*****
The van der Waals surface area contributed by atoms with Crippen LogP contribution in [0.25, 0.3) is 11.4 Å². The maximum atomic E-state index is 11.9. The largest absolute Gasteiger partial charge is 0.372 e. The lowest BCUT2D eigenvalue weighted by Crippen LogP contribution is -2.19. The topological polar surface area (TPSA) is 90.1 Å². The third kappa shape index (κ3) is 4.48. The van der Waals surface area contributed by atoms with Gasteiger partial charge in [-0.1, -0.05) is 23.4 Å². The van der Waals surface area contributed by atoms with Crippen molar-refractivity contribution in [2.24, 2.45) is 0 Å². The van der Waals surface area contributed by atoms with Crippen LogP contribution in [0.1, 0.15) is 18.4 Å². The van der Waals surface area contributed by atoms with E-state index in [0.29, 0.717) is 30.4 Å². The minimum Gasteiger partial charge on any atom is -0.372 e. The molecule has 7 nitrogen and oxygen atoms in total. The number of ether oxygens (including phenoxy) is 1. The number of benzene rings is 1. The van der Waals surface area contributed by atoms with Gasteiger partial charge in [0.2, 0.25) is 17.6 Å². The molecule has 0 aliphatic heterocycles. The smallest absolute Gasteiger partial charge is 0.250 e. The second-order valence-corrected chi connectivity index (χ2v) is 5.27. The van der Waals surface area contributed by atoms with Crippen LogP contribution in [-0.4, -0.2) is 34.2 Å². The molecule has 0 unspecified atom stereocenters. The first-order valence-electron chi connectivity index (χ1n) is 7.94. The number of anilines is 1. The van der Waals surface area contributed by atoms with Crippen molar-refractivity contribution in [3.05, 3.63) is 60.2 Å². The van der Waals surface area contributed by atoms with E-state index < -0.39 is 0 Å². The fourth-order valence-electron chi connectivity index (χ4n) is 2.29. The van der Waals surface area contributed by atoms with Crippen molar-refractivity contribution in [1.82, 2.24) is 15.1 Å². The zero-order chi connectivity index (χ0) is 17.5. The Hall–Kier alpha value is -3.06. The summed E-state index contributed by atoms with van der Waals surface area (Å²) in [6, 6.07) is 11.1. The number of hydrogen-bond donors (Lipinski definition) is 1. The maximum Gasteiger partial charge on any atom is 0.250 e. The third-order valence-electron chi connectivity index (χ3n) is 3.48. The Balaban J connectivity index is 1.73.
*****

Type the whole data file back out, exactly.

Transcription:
The van der Waals surface area contributed by atoms with Crippen LogP contribution in [0.25, 0.3) is 11.4 Å². The maximum atomic E-state index is 11.9. The largest absolute Gasteiger partial charge is 0.372 e. The lowest BCUT2D eigenvalue weighted by Crippen LogP contribution is -2.19. The topological polar surface area (TPSA) is 90.1 Å². The third kappa shape index (κ3) is 4.48. The van der Waals surface area contributed by atoms with Gasteiger partial charge in [-0.1, -0.05) is 23.4 Å². The van der Waals surface area contributed by atoms with Crippen molar-refractivity contribution in [2.24, 2.45) is 0 Å². The van der Waals surface area contributed by atoms with Crippen LogP contribution in [0.1, 0.15) is 18.4 Å². The van der Waals surface area contributed by atoms with E-state index in [0.29, 0.717) is 30.4 Å². The minimum Gasteiger partial charge on any atom is -0.372 e. The molecule has 7 nitrogen and oxygen atoms in total. The number of ether oxygens (including phenoxy) is 1. The number of benzene rings is 1. The van der Waals surface area contributed by atoms with Gasteiger partial charge in [0.2, 0.25) is 17.6 Å². The molecule has 0 aliphatic heterocycles. The smallest absolute Gasteiger partial charge is 0.250 e. The second-order valence-corrected chi connectivity index (χ2v) is 5.27. The van der Waals surface area contributed by atoms with Crippen LogP contribution in [-0.4, -0.2) is 34.2 Å². The molecule has 0 unspecified atom stereocenters. The first-order valence-electron chi connectivity index (χ1n) is 7.94. The number of anilines is 1. The van der Waals surface area contributed by atoms with Crippen molar-refractivity contribution in [3.05, 3.63) is 60.2 Å². The van der Waals surface area contributed by atoms with E-state index < -0.39 is 0 Å². The fourth-order valence-electron chi connectivity index (χ4n) is 2.29. The van der Waals surface area contributed by atoms with Crippen molar-refractivity contribution in [1.82, 2.24) is 15.1 Å². The zero-order chi connectivity index (χ0) is 17.5. The Hall–Kier alpha value is -3.06. The summed E-state index contributed by atoms with van der Waals surface area (Å²) in [6, 6.07) is 11.1. The number of hydrogen-bond donors (Lipinski definition) is 1. The maximum Gasteiger partial charge on any atom is 0.250 e. The third-order valence-electron chi connectivity index (χ3n) is 3.48. The Balaban J connectivity index is 1.73.